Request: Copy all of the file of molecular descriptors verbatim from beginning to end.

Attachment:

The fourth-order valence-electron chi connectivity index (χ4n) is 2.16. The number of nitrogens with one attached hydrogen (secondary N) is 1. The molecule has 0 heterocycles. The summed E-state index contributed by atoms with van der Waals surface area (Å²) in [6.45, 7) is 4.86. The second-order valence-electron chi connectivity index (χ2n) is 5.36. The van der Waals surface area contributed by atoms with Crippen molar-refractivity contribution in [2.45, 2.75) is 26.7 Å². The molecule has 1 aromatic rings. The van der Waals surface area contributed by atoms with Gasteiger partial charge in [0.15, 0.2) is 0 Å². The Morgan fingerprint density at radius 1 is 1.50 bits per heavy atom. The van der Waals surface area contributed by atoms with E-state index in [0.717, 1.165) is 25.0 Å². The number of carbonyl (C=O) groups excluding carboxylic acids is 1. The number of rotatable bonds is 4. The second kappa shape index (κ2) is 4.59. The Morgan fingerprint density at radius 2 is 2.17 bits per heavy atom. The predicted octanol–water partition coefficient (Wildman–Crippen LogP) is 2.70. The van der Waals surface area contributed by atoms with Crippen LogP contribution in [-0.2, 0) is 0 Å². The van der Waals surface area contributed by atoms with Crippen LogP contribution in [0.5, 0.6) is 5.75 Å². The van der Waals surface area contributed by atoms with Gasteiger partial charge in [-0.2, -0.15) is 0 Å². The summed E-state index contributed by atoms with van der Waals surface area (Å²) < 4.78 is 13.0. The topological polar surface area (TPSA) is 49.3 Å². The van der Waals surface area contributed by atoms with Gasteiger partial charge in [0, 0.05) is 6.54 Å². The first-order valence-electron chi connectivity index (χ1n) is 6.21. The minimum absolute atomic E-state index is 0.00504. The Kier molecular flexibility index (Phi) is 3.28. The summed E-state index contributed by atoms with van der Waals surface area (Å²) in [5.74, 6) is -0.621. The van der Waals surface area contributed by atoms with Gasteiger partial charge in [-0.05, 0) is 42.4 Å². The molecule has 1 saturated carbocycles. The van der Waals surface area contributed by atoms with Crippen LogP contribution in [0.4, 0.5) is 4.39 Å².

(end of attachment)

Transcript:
The fourth-order valence-electron chi connectivity index (χ4n) is 2.16. The number of nitrogens with one attached hydrogen (secondary N) is 1. The molecule has 0 heterocycles. The summed E-state index contributed by atoms with van der Waals surface area (Å²) in [6.45, 7) is 4.86. The second-order valence-electron chi connectivity index (χ2n) is 5.36. The van der Waals surface area contributed by atoms with Crippen molar-refractivity contribution in [2.45, 2.75) is 26.7 Å². The molecule has 1 aromatic rings. The van der Waals surface area contributed by atoms with Gasteiger partial charge in [0.15, 0.2) is 0 Å². The Morgan fingerprint density at radius 1 is 1.50 bits per heavy atom. The van der Waals surface area contributed by atoms with E-state index in [0.717, 1.165) is 25.0 Å². The number of carbonyl (C=O) groups excluding carboxylic acids is 1. The number of rotatable bonds is 4. The second kappa shape index (κ2) is 4.59. The Morgan fingerprint density at radius 2 is 2.17 bits per heavy atom. The predicted octanol–water partition coefficient (Wildman–Crippen LogP) is 2.70. The van der Waals surface area contributed by atoms with Crippen LogP contribution in [-0.2, 0) is 0 Å². The van der Waals surface area contributed by atoms with Crippen LogP contribution in [0.5, 0.6) is 5.75 Å². The van der Waals surface area contributed by atoms with Gasteiger partial charge in [-0.2, -0.15) is 0 Å². The summed E-state index contributed by atoms with van der Waals surface area (Å²) < 4.78 is 13.0. The topological polar surface area (TPSA) is 49.3 Å². The van der Waals surface area contributed by atoms with Gasteiger partial charge in [0, 0.05) is 6.54 Å². The first-order valence-electron chi connectivity index (χ1n) is 6.21. The minimum absolute atomic E-state index is 0.00504. The Kier molecular flexibility index (Phi) is 3.28. The summed E-state index contributed by atoms with van der Waals surface area (Å²) in [5.74, 6) is -0.621. The van der Waals surface area contributed by atoms with Gasteiger partial charge in [-0.05, 0) is 42.4 Å². The molecule has 1 saturated carbocycles. The van der Waals surface area contributed by atoms with Crippen LogP contribution in [0.4, 0.5) is 4.39 Å².